Here’s a great video that illustrates “The Hero’s Journey” and compares it to some of the most popular stories of our time.

Here’s a breakdown of the different points of The Hero’s Journey. Remember that your story may not fit perfectly into this archetype. You may need to change the order of a few of these points or remove some that aren’t relevant to you.

  • Status Quo – Everything’s normal. The beginning of your story.
  • Call to adventure – There’s a desire or an invitation for something more, something better. This could also be a problem that is bothering you, and it forces you out of your comfort zone. This desire or problem should resonate with your audience and what they desire as well.
  • Assistance – You receive some help or guidance to help set you on your path. This could be a mentor giving you guidance on what to do next. Mentioning others that seemed to have solved the problem you have or are at a place you aspire to get to.
  • Departure – You’re off on your new adventure. You get some early wins and you think life is always going to be this easy.
  • Trials – This is where your struggle begins. You hit some unexpected setbacks. You start to share some of the pain you’re experiencing.
  • Approach – Things are getting harder, you’re losing momentum, experiencing doubts. You are experiencing the fears and pain that your audience wants to avoid.
  • Crisis – Just when you thought it couldn’t get any worse… It did. You hit rock bottom. You experience painful emotions, and you start thinking about the long term consequences and ramifications of not solving this problem. You’re about to give up…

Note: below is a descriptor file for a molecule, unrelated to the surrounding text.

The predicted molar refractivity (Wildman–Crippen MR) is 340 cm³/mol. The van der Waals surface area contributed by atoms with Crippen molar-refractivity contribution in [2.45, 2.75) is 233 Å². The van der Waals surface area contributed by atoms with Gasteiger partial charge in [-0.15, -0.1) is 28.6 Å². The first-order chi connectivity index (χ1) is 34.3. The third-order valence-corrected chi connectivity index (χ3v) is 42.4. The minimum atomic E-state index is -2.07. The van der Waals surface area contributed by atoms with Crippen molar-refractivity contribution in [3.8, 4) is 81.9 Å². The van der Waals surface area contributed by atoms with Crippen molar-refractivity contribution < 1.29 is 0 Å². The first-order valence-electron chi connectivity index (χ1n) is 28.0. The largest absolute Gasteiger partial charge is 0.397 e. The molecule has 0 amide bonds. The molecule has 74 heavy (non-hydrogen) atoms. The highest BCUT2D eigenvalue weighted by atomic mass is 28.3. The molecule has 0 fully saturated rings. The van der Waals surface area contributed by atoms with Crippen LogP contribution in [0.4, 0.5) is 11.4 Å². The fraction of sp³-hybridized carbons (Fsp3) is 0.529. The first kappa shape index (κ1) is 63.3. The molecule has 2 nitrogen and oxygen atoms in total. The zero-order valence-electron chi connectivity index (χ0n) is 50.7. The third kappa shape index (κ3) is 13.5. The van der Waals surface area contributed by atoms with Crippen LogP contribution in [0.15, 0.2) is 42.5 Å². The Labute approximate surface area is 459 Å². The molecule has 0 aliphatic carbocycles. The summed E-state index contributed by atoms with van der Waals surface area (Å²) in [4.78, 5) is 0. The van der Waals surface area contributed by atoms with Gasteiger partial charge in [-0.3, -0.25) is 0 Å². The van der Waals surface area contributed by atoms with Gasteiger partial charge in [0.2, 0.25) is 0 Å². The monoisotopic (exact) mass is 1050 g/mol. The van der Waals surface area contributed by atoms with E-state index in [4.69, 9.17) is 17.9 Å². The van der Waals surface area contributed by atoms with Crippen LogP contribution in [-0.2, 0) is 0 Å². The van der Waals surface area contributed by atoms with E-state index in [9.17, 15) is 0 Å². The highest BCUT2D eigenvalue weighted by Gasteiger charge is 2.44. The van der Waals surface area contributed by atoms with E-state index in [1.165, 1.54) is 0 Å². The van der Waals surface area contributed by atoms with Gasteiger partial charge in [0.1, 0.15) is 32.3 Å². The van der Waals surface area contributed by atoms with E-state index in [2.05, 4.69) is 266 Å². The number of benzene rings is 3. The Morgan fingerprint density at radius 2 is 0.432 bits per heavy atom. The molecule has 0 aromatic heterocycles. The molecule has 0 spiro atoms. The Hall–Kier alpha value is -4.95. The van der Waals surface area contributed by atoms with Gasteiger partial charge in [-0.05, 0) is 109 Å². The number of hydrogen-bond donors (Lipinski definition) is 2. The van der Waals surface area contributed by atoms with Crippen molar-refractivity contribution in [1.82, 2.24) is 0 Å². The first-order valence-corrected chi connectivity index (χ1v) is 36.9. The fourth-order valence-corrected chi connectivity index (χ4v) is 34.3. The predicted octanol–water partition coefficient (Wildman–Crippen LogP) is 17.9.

• Treasure – You find the thing that can turn it all around. Maybe it’s an idea, and maybe it’s a tool, a new way of looking at things, a new person you meet, or a process. This should relate closely to the solution you provide in your business.
  • Result – You decide to take action, and you use this newfound treasure to solve the big problem you’re experiencing. You start to see new results coming. These are the results that your audience craves.
  • Return and resolution – You’re getting new results with your new treasure, things are looking hopeful again. Best of all, the solution to the problem was something anyone could do or use. The results you get are within anyone’s reach.

Visualizing the Hero’s Journey

Another way to visualize the hero’s journey is through a graph. I prefer graphs to the circle shown in the video because many business owners and entrepreneurs work with graphs all the time and appreciate a good way to visualize information.

Here’s what Cinderella looks like a graph. I have added some notes to show how it aligns with The Hero’s Journey framework.

A graph is just one of many visual storytelling strategies. Using visuals can dramatically enhance the emotional impact and memorability of the story you share.

Vulnerability

“Vulnerability is the birthplace of love, belonging, joy, courage, empathy, and creativity. It is the source of hope, empathy, accountability, and authenticity. If we want greater clarity in our purpose or deeper and more meaningful spiritual lives, vulnerability is the path.

― Brené Brown, Daring Greatly

A key to “leading with the heart” in your story is a vulnerability. Vulnerability is something many entrepreneurs avoid because they fear that exposing their flaws or weaknesses will diminish their credibility. But vulnerability and authenticity are foundational to a great talk. They are the tools you’ll need to build a connection with your audience.

Vulnerability is not easy, and it often takes a lot of practice and self-reflection be able to share your story fully.

Usually, the “crisis” point in your “hero’s journey” is where vulnerability is essential. The crisis point is one of the essential parts of a good story. It’s when people are sitting on the edge of their seats, wondering what will happen next. They share the pain you felt and empathize with you. Holding back, your vulnerability can deflate the power of your story.

Take Them Into the Room